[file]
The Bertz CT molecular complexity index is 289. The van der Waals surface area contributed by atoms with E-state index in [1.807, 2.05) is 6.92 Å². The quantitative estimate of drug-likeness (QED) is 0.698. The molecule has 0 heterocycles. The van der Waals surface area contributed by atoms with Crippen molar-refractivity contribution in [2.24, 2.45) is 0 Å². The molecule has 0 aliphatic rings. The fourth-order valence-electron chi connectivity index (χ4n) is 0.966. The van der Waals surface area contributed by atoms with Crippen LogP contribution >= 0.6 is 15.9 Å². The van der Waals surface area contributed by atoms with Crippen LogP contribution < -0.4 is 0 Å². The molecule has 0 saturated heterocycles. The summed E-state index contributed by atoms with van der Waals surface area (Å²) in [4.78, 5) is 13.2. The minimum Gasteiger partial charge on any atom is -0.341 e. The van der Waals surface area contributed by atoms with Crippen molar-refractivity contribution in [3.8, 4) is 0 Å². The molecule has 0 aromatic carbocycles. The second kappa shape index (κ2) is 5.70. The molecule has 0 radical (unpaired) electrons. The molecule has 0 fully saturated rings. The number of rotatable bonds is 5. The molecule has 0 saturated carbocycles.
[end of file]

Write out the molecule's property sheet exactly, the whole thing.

The Bertz CT molecular complexity index is 289. The van der Waals surface area contributed by atoms with E-state index in [1.807, 2.05) is 6.92 Å². The quantitative estimate of drug-likeness (QED) is 0.698. The molecule has 0 heterocycles. The van der Waals surface area contributed by atoms with Crippen molar-refractivity contribution in [2.24, 2.45) is 0 Å². The molecule has 0 aliphatic rings. The fourth-order valence-electron chi connectivity index (χ4n) is 0.966. The van der Waals surface area contributed by atoms with Crippen LogP contribution >= 0.6 is 15.9 Å². The van der Waals surface area contributed by atoms with Crippen LogP contribution < -0.4 is 0 Å². The molecule has 0 saturated heterocycles. The summed E-state index contributed by atoms with van der Waals surface area (Å²) in [4.78, 5) is 13.2. The minimum Gasteiger partial charge on any atom is -0.341 e. The van der Waals surface area contributed by atoms with Crippen molar-refractivity contribution in [3.8, 4) is 0 Å². The molecule has 0 aromatic carbocycles. The second kappa shape index (κ2) is 5.70. The molecule has 0 radical (unpaired) electrons. The molecule has 0 fully saturated rings. The number of rotatable bonds is 5. The molecule has 0 saturated carbocycles.